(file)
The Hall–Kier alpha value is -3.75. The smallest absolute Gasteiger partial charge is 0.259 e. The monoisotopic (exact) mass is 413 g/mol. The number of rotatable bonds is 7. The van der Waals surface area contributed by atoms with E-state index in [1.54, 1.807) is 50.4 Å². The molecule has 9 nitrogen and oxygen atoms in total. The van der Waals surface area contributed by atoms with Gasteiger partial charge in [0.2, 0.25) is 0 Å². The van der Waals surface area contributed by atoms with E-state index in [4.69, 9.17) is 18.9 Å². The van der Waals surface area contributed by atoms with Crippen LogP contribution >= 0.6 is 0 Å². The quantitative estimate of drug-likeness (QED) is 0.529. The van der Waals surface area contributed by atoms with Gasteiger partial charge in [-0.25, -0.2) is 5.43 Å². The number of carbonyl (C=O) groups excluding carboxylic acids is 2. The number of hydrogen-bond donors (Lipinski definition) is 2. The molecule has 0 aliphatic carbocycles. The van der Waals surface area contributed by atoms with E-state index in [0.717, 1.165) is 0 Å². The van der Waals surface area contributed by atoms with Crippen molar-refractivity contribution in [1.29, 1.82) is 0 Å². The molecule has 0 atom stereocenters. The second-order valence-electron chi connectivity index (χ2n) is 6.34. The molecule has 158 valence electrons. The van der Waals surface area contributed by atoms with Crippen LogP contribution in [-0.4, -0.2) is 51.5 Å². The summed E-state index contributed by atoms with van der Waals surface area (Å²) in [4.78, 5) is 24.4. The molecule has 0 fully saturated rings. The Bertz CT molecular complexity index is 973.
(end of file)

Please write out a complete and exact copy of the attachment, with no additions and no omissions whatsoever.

The Hall–Kier alpha value is -3.75. The smallest absolute Gasteiger partial charge is 0.259 e. The monoisotopic (exact) mass is 413 g/mol. The number of rotatable bonds is 7. The van der Waals surface area contributed by atoms with E-state index in [1.54, 1.807) is 50.4 Å². The molecule has 9 nitrogen and oxygen atoms in total. The van der Waals surface area contributed by atoms with Gasteiger partial charge in [0.2, 0.25) is 0 Å². The van der Waals surface area contributed by atoms with E-state index in [4.69, 9.17) is 18.9 Å². The van der Waals surface area contributed by atoms with Crippen LogP contribution >= 0.6 is 0 Å². The quantitative estimate of drug-likeness (QED) is 0.529. The van der Waals surface area contributed by atoms with Gasteiger partial charge in [-0.25, -0.2) is 5.43 Å². The number of carbonyl (C=O) groups excluding carboxylic acids is 2. The number of hydrogen-bond donors (Lipinski definition) is 2. The molecule has 0 aliphatic carbocycles. The van der Waals surface area contributed by atoms with E-state index in [0.717, 1.165) is 0 Å². The van der Waals surface area contributed by atoms with Crippen molar-refractivity contribution in [1.29, 1.82) is 0 Å². The molecule has 0 atom stereocenters. The second-order valence-electron chi connectivity index (χ2n) is 6.34. The molecule has 158 valence electrons. The van der Waals surface area contributed by atoms with Crippen LogP contribution in [-0.4, -0.2) is 51.5 Å². The summed E-state index contributed by atoms with van der Waals surface area (Å²) in [4.78, 5) is 24.4. The molecule has 0 fully saturated rings. The Bertz CT molecular complexity index is 973.